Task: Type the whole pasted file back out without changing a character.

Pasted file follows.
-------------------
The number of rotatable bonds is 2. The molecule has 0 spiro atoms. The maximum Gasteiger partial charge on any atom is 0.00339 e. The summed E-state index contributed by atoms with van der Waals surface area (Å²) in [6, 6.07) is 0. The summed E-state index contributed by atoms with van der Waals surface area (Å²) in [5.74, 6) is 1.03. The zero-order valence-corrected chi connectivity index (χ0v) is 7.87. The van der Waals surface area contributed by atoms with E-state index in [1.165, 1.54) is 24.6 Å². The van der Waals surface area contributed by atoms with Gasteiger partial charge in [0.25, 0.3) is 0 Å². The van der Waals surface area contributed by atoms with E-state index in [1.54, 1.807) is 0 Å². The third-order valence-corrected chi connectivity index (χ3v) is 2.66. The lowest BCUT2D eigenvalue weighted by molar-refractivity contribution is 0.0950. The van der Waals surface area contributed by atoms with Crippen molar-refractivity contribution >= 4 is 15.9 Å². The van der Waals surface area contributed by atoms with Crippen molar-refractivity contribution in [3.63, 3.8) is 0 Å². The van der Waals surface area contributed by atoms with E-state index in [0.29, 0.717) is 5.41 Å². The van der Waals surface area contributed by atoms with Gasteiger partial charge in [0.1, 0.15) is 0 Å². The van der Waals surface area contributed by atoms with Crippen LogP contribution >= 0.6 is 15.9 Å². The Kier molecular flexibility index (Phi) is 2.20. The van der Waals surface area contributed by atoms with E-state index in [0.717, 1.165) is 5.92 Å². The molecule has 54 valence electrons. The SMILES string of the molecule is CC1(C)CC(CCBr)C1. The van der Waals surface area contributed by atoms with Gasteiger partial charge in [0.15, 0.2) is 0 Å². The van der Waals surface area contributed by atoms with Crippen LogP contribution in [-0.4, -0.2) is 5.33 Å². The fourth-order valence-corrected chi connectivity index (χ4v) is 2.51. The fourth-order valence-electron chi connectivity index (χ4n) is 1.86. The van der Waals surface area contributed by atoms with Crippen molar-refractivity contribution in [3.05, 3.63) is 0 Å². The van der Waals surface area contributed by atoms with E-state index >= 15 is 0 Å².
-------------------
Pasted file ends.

The number of rotatable bonds is 2. The molecule has 0 spiro atoms. The maximum Gasteiger partial charge on any atom is 0.00339 e. The summed E-state index contributed by atoms with van der Waals surface area (Å²) in [6, 6.07) is 0. The summed E-state index contributed by atoms with van der Waals surface area (Å²) in [5.74, 6) is 1.03. The zero-order valence-corrected chi connectivity index (χ0v) is 7.87. The van der Waals surface area contributed by atoms with E-state index in [1.165, 1.54) is 24.6 Å². The van der Waals surface area contributed by atoms with Gasteiger partial charge in [0.25, 0.3) is 0 Å². The van der Waals surface area contributed by atoms with E-state index in [1.54, 1.807) is 0 Å². The third-order valence-corrected chi connectivity index (χ3v) is 2.66. The lowest BCUT2D eigenvalue weighted by molar-refractivity contribution is 0.0950. The van der Waals surface area contributed by atoms with Crippen molar-refractivity contribution >= 4 is 15.9 Å². The van der Waals surface area contributed by atoms with Crippen molar-refractivity contribution in [3.63, 3.8) is 0 Å². The van der Waals surface area contributed by atoms with E-state index in [0.29, 0.717) is 5.41 Å². The van der Waals surface area contributed by atoms with Gasteiger partial charge in [0.1, 0.15) is 0 Å². The van der Waals surface area contributed by atoms with Crippen LogP contribution >= 0.6 is 15.9 Å². The Kier molecular flexibility index (Phi) is 2.20. The van der Waals surface area contributed by atoms with E-state index in [0.717, 1.165) is 5.92 Å². The molecule has 54 valence electrons. The SMILES string of the molecule is CC1(C)CC(CCBr)C1. The van der Waals surface area contributed by atoms with Gasteiger partial charge in [0.15, 0.2) is 0 Å². The van der Waals surface area contributed by atoms with Crippen LogP contribution in [-0.4, -0.2) is 5.33 Å². The fourth-order valence-corrected chi connectivity index (χ4v) is 2.51. The fourth-order valence-electron chi connectivity index (χ4n) is 1.86. The van der Waals surface area contributed by atoms with Crippen molar-refractivity contribution in [3.05, 3.63) is 0 Å². The van der Waals surface area contributed by atoms with E-state index >= 15 is 0 Å².